Lessons from the Fire
/ Author: Jayson Bueckert
/ Categories: Blogs, Guide magazine /
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Lessons from the Fire

I was racing through my house grabbing items that I thought were of value, wracking my brain trying to think of what I was missing. 

The fire was coming and we were going to be trapped. No one in Fort McMurray thought this was possible, and yet the radio blared out in a mechanical voice, “THIS IS A MESSAGE FROM THE ALBERTA EMERGENCY ALERT. A MANDATORY EVACUATION IS NOW EXTENDED TO THICKWOOD, DICKENSFIELD . . .” and on. 

I went from calm and collected to survival mode in the span of 30 seconds. 

This feeling of having your world altered in such a violent and unstoppable way can be debilitating. One of the strongest feelings I had was of how helpless we were to stop this “Beast” that was tearing through our city. 

A couple of months have now passed, and the feelings have largely subsided, so I can reflect on how this has changed the city I live in. Isn’t it interesting how you look back on your life and talk about things that happened before something and after something? Life before the fire and after the fire. In some ways, it serves as a magnifying glass on how we were living before. We realize how much we took for granted. After the—insert your traumatic event here— we care more about our friends, family, and neighbours. We take a big picture approach to the irritating inconveniences of our daily routines. Now, it doesn’t seem such a big deal when the driver in front of us doesn’t signal before cutting us off. Our general capacity for patience and generosity grows, and we find people are more likeable than they were before.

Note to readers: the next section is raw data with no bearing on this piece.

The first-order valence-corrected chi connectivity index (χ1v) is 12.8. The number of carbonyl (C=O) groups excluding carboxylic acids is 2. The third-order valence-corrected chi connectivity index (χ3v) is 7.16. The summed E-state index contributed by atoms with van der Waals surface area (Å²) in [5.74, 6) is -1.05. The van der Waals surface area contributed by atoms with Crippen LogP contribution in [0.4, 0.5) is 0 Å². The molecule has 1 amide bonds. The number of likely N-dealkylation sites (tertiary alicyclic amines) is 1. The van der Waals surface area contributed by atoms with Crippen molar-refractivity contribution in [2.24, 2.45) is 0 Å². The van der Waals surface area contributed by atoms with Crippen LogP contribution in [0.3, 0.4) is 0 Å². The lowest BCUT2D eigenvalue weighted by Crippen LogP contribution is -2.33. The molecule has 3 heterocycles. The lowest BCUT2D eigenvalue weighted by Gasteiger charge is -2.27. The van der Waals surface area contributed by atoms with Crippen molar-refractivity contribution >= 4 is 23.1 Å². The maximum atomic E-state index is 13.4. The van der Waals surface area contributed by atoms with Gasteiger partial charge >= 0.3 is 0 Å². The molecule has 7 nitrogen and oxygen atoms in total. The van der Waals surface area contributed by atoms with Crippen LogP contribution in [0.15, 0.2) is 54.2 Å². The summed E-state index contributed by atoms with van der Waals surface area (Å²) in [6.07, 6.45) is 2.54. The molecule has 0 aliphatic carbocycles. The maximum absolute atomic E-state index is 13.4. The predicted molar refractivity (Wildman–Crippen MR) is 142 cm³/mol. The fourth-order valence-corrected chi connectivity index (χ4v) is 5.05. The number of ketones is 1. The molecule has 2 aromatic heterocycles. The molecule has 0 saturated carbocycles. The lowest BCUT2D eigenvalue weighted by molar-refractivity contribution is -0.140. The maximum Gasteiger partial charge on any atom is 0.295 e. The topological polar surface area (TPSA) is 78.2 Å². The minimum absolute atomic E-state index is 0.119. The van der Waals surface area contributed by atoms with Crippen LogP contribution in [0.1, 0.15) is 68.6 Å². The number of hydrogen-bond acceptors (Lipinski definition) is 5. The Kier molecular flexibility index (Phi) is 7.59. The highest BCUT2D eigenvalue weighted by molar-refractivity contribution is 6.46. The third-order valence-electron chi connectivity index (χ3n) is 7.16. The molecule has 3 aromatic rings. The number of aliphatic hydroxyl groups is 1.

One of the roles of the union is to help remove some of the irritations of the daily work routine from the workplace. What I noticed before the fire was that many workplaces I visited focussed on the very negative aspects of those irritations. And to be sure, there were legitimate gripes in many cases. But for the members experiencing the situation, it often became a personal attack, which soured the relationship between them and management. 

After the fire, that same irritation seemed different. Sure, it still existed, but it didn’t seem like something worth putting a whole lot of negative energy into. Shoot, we’re all just trying to do our jobs and get along; there are bigger things in life that matter more. We can figure out a way to solve this without damaging relationships along the way. And management often seemed to feel that way too. 

I have no doubt that this new-found graciousness will not last forever. We are human and tend to forget the lessons of the past until we are taught them again. 

My hope for those of us who went through the fires is that we keep that lesson close at hand, and remain gracious and generous toward each other far into the future. It’s just a far better way to live and work.


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